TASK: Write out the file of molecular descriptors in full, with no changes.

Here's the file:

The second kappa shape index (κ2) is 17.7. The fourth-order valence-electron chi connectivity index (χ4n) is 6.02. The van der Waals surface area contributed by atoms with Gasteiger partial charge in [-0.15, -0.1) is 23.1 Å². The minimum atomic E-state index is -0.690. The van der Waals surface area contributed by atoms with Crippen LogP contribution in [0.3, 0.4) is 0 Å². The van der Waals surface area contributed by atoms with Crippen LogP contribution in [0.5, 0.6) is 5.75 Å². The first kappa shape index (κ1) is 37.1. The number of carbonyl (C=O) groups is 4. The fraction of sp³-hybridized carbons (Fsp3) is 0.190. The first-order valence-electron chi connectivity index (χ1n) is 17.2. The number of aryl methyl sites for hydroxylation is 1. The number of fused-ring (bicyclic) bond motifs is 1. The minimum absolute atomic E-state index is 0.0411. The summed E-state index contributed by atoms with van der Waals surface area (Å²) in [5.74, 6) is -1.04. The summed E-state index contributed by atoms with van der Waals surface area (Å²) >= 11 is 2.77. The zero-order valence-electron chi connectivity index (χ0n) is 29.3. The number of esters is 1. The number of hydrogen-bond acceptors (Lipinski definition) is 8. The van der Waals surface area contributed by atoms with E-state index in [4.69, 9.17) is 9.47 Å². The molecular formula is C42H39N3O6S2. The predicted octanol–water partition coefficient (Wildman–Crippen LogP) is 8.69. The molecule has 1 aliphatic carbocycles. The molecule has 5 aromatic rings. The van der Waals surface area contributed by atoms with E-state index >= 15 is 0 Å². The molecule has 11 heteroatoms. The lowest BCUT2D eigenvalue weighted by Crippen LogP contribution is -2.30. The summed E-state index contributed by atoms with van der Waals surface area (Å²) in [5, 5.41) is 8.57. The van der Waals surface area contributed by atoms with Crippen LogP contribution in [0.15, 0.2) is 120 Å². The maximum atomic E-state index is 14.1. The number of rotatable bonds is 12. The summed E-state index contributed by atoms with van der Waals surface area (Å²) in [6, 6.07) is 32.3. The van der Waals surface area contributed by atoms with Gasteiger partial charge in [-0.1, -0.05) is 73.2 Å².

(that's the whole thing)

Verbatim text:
The second kappa shape index (κ2) is 17.7. The fourth-order valence-electron chi connectivity index (χ4n) is 6.02. The van der Waals surface area contributed by atoms with Gasteiger partial charge in [-0.15, -0.1) is 23.1 Å². The minimum atomic E-state index is -0.690. The van der Waals surface area contributed by atoms with Crippen LogP contribution in [0.3, 0.4) is 0 Å². The van der Waals surface area contributed by atoms with Crippen LogP contribution in [0.5, 0.6) is 5.75 Å². The first kappa shape index (κ1) is 37.1. The number of carbonyl (C=O) groups is 4. The fraction of sp³-hybridized carbons (Fsp3) is 0.190. The first-order valence-electron chi connectivity index (χ1n) is 17.2. The number of aryl methyl sites for hydroxylation is 1. The number of fused-ring (bicyclic) bond motifs is 1. The minimum absolute atomic E-state index is 0.0411. The summed E-state index contributed by atoms with van der Waals surface area (Å²) in [5.74, 6) is -1.04. The summed E-state index contributed by atoms with van der Waals surface area (Å²) >= 11 is 2.77. The zero-order valence-electron chi connectivity index (χ0n) is 29.3. The number of esters is 1. The number of hydrogen-bond acceptors (Lipinski definition) is 8. The van der Waals surface area contributed by atoms with E-state index in [4.69, 9.17) is 9.47 Å². The molecular formula is C42H39N3O6S2. The predicted octanol–water partition coefficient (Wildman–Crippen LogP) is 8.69. The molecule has 1 aliphatic carbocycles. The molecule has 5 aromatic rings. The van der Waals surface area contributed by atoms with E-state index >= 15 is 0 Å². The molecule has 11 heteroatoms. The lowest BCUT2D eigenvalue weighted by Crippen LogP contribution is -2.30. The summed E-state index contributed by atoms with van der Waals surface area (Å²) in [5, 5.41) is 8.57. The van der Waals surface area contributed by atoms with Crippen LogP contribution in [0.15, 0.2) is 120 Å². The maximum atomic E-state index is 14.1. The number of rotatable bonds is 12. The summed E-state index contributed by atoms with van der Waals surface area (Å²) in [6, 6.07) is 32.3. The van der Waals surface area contributed by atoms with Gasteiger partial charge in [-0.1, -0.05) is 73.2 Å².